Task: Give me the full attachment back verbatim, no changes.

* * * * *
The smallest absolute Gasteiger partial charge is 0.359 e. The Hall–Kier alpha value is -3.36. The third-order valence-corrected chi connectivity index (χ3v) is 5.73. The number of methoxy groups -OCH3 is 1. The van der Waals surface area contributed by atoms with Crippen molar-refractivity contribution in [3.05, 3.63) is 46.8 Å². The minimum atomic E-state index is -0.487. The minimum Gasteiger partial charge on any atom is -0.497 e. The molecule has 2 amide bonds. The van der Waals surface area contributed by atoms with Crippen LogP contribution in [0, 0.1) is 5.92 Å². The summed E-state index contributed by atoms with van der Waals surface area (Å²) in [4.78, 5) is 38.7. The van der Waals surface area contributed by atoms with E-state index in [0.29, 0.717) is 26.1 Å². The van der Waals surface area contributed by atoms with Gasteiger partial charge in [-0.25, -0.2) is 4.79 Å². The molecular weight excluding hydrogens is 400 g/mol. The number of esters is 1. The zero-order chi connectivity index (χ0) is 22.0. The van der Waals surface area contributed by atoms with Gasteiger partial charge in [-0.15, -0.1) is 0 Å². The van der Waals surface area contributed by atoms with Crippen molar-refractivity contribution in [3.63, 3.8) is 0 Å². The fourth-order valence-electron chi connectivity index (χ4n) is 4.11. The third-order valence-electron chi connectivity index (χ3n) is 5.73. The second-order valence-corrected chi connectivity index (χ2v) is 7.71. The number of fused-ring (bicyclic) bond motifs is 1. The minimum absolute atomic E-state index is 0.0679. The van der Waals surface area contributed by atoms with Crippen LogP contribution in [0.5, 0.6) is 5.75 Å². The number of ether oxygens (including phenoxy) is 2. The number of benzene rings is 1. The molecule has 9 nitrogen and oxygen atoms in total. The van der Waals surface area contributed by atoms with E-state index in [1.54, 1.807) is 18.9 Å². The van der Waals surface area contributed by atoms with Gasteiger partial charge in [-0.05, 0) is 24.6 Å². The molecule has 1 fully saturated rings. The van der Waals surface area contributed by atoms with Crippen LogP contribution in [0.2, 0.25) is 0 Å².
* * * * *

The smallest absolute Gasteiger partial charge is 0.359 e. The Hall–Kier alpha value is -3.36. The third-order valence-corrected chi connectivity index (χ3v) is 5.73. The number of methoxy groups -OCH3 is 1. The van der Waals surface area contributed by atoms with Crippen molar-refractivity contribution in [3.05, 3.63) is 46.8 Å². The minimum atomic E-state index is -0.487. The minimum Gasteiger partial charge on any atom is -0.497 e. The molecule has 2 amide bonds. The van der Waals surface area contributed by atoms with Crippen LogP contribution in [0, 0.1) is 5.92 Å². The summed E-state index contributed by atoms with van der Waals surface area (Å²) in [4.78, 5) is 38.7. The van der Waals surface area contributed by atoms with E-state index in [0.29, 0.717) is 26.1 Å². The van der Waals surface area contributed by atoms with Gasteiger partial charge in [-0.25, -0.2) is 4.79 Å². The molecular weight excluding hydrogens is 400 g/mol. The number of esters is 1. The zero-order chi connectivity index (χ0) is 22.0. The van der Waals surface area contributed by atoms with Gasteiger partial charge in [-0.15, -0.1) is 0 Å². The van der Waals surface area contributed by atoms with Crippen molar-refractivity contribution in [3.63, 3.8) is 0 Å². The fourth-order valence-electron chi connectivity index (χ4n) is 4.11. The third-order valence-electron chi connectivity index (χ3n) is 5.73. The second-order valence-corrected chi connectivity index (χ2v) is 7.71. The number of fused-ring (bicyclic) bond motifs is 1. The minimum absolute atomic E-state index is 0.0679. The van der Waals surface area contributed by atoms with Crippen LogP contribution in [0.5, 0.6) is 5.75 Å². The number of ether oxygens (including phenoxy) is 2. The number of benzene rings is 1. The molecule has 9 nitrogen and oxygen atoms in total. The van der Waals surface area contributed by atoms with E-state index in [1.54, 1.807) is 18.9 Å². The van der Waals surface area contributed by atoms with Gasteiger partial charge in [-0.05, 0) is 24.6 Å². The molecule has 1 fully saturated rings. The van der Waals surface area contributed by atoms with Crippen LogP contribution in [0.2, 0.25) is 0 Å².